Various types of common business structures in Thailand are:-

  1. Sole Proprietorship–This is a firm, owned by a single individual, which is not incorporated. Under the law, a person acting as a sole proprietor can engage in almost any lawful type of business with the exception of those businesses which have been otherwise regulated by the government.
  2. Partnership– Thailand provides for three general types of business structures:
  • Unregistered ordinary partnerships-in which all partners are jointly and wholly liable for all obligations of the partnership.
  • Registered ordinary partnerships-If registered, the partnership becomes a legal entity, separate and distinct from the individual partners.
  • Limited partnerships-Individual partner liability is restricted to the amount of capital contributed to the partnership. Limited partnerships must be registered.
  1. Companies- These are of the following types:-
  • Private Limited Companies– formed through a process which leads to the registration of a Memorandum of Association (Articles of Incorporation) and Articles of Association, as its constitutive documents. Shareholders enjoy limited liability. The liability of the directors, however, may be unlimited if so provided in the company’s memorandum of association or the articles of incorporation. All shares must be subscribed to, and at least 25 percent of the subscribed shares must be paid up. Stepsinvolved in the incorporation of the Private Limited Company are as under-
  1. Registering Company Name;
  2. Filing of the Memorandum of Association and Articles of Association with the Ministry of Commerce;
  3. Holding a Statutory meeting;
  4. Filing a formal Application- containing details of total number of shares subscribed or allotted (distinguishing ordinary shares from preference shares if any),  number of ordinary shares or preference shares allotted as fully or partly paid-up otherwise than in money, and in the latter case, the extent to which they are paid-up, amount already paid in money on each share; the total amount of money received in respect of shares, names, occupations and addresses of the directors and if the directors have, power to act separately, their respective powers and the number or names of the directors whose signature is binding on the company, application must also contain the period for which the company is registered, if any has been fixed and address of the principal business office and of all branch offices and any other particulars, which the directors may deem expedient to make known to the public.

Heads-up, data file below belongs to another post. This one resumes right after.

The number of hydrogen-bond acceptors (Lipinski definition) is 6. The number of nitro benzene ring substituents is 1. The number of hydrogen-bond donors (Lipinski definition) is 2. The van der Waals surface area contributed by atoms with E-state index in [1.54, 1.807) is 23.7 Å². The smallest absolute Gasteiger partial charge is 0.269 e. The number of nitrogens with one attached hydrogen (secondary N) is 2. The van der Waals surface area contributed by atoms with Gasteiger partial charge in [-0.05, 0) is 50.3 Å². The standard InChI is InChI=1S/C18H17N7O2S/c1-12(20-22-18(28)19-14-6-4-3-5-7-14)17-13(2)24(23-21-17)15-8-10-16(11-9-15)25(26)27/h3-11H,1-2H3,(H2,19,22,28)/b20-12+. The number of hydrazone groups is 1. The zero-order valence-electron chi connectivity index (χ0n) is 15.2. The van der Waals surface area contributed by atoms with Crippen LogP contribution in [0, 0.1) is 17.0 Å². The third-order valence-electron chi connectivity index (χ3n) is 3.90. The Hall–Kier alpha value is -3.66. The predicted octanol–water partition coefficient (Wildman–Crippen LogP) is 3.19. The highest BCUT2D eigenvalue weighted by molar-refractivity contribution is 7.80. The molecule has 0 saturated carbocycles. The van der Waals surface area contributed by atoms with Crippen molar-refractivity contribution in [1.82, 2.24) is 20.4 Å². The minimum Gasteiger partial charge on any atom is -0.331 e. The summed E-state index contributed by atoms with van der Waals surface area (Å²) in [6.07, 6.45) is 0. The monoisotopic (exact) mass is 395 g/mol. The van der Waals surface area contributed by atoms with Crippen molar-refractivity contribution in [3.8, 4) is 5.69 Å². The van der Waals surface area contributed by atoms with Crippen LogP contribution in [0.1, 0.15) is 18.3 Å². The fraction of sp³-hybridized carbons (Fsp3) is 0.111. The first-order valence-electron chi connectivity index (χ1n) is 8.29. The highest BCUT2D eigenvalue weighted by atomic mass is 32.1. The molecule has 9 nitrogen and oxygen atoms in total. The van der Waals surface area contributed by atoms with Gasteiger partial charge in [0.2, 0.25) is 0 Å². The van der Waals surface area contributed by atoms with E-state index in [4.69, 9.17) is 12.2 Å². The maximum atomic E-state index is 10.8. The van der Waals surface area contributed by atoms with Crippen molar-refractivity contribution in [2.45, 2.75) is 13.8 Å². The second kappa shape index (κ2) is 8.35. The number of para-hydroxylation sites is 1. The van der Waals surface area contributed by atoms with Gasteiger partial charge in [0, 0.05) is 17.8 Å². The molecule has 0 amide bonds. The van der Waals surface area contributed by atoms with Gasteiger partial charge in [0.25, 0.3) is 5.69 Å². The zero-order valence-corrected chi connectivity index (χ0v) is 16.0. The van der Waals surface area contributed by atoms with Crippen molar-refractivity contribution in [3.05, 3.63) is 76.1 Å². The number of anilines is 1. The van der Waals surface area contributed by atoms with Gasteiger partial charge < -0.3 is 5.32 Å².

• Public Limited Company– Public Limited Companies must have a minimum of 15 promoters. Permission for inviting the public to subscribe for shares must be applied for as prescribed by the Securities Exchange Act B.E. 2535.

When it comes to the intent to operate a business as a foreigner in Thailand the approval requirement under the Foreign Business Act B.E. 2542 must be complied with. Foreigners can be granted a foreign business license for certain business categories (or may be granted an exemption based on a Treaty or specific Act). As it is very complicated and often impossible to obtain a foreign business license most foreigners operate a business without a foreign business license or exemption even though these business categories are restricted or prohibited for foreigners. These foreigners have a work permit issued under a Thai company and operate their business through a Thai limited company. Thai company means under the current Foreign Business Act that half or more of the juristic person’s shares are held by Thais. Foreigners are under the current FBA allowed to have majority voting rights and control in a Thai limited company through preference shares and weighted voting rights. The most popular form of business entity among foreign investors is therefore the private limited company.


Prior to the 1990s, some 10,000 newly established enterprises were registered annually with the Ministry of Commerce. The number increased to over 20,000 in early 1990s before peaking at 37,988 in 1995. The number of new enterprises declined to 20,371 at the height of the Asian economic crisis. It then picked up again with the economic recovery to 31,757 in 2001. Various factors promote entrepreneurial growth in Thailand such as cultural and demographic factors, attitude towards women, strength of financial system etc. Thai women constitute a significant portion of the workforce, whose role has contributed, to a certain extent, to the country’s development. With their rising educational backgrounds, Thai women are well equipped to be a major force in driving the country towards an industrial and service-based economy.